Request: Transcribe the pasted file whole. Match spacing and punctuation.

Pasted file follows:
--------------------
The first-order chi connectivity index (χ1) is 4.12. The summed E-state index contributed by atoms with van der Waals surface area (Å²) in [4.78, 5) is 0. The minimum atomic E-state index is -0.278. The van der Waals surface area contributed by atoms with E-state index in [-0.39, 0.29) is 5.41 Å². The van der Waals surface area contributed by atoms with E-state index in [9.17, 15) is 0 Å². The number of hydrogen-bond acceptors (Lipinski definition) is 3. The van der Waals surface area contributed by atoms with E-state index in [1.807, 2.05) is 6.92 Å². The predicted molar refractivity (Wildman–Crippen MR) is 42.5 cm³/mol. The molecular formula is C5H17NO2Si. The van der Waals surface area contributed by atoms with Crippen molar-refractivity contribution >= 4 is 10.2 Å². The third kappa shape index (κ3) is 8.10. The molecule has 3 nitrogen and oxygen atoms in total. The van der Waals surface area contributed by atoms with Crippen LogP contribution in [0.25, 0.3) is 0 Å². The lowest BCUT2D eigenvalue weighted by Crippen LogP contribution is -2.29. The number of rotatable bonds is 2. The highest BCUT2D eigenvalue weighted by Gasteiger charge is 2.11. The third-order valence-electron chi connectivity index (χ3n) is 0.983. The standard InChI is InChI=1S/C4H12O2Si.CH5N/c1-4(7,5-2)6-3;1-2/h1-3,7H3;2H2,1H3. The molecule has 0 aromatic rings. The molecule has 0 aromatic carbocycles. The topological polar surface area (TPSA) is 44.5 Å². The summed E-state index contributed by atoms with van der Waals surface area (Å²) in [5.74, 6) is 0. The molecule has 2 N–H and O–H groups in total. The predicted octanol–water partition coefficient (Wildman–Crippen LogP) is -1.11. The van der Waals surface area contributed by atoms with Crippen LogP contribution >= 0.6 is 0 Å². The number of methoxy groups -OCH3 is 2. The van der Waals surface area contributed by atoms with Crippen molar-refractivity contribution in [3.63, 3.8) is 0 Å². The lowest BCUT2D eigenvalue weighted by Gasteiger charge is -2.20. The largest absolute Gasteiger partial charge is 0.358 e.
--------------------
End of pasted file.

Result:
The first-order chi connectivity index (χ1) is 4.12. The summed E-state index contributed by atoms with van der Waals surface area (Å²) in [4.78, 5) is 0. The minimum atomic E-state index is -0.278. The van der Waals surface area contributed by atoms with E-state index in [-0.39, 0.29) is 5.41 Å². The van der Waals surface area contributed by atoms with E-state index in [9.17, 15) is 0 Å². The number of hydrogen-bond acceptors (Lipinski definition) is 3. The van der Waals surface area contributed by atoms with E-state index in [1.807, 2.05) is 6.92 Å². The predicted molar refractivity (Wildman–Crippen MR) is 42.5 cm³/mol. The molecular formula is C5H17NO2Si. The van der Waals surface area contributed by atoms with Crippen molar-refractivity contribution >= 4 is 10.2 Å². The third kappa shape index (κ3) is 8.10. The molecule has 3 nitrogen and oxygen atoms in total. The van der Waals surface area contributed by atoms with Crippen LogP contribution in [0.25, 0.3) is 0 Å². The lowest BCUT2D eigenvalue weighted by Crippen LogP contribution is -2.29. The number of rotatable bonds is 2. The highest BCUT2D eigenvalue weighted by Gasteiger charge is 2.11. The third-order valence-electron chi connectivity index (χ3n) is 0.983. The standard InChI is InChI=1S/C4H12O2Si.CH5N/c1-4(7,5-2)6-3;1-2/h1-3,7H3;2H2,1H3. The molecule has 0 aromatic rings. The molecule has 0 aromatic carbocycles. The topological polar surface area (TPSA) is 44.5 Å². The summed E-state index contributed by atoms with van der Waals surface area (Å²) in [5.74, 6) is 0. The molecule has 2 N–H and O–H groups in total. The predicted octanol–water partition coefficient (Wildman–Crippen LogP) is -1.11. The van der Waals surface area contributed by atoms with Crippen LogP contribution >= 0.6 is 0 Å². The number of methoxy groups -OCH3 is 2. The van der Waals surface area contributed by atoms with Crippen molar-refractivity contribution in [3.63, 3.8) is 0 Å². The lowest BCUT2D eigenvalue weighted by Gasteiger charge is -2.20. The largest absolute Gasteiger partial charge is 0.358 e.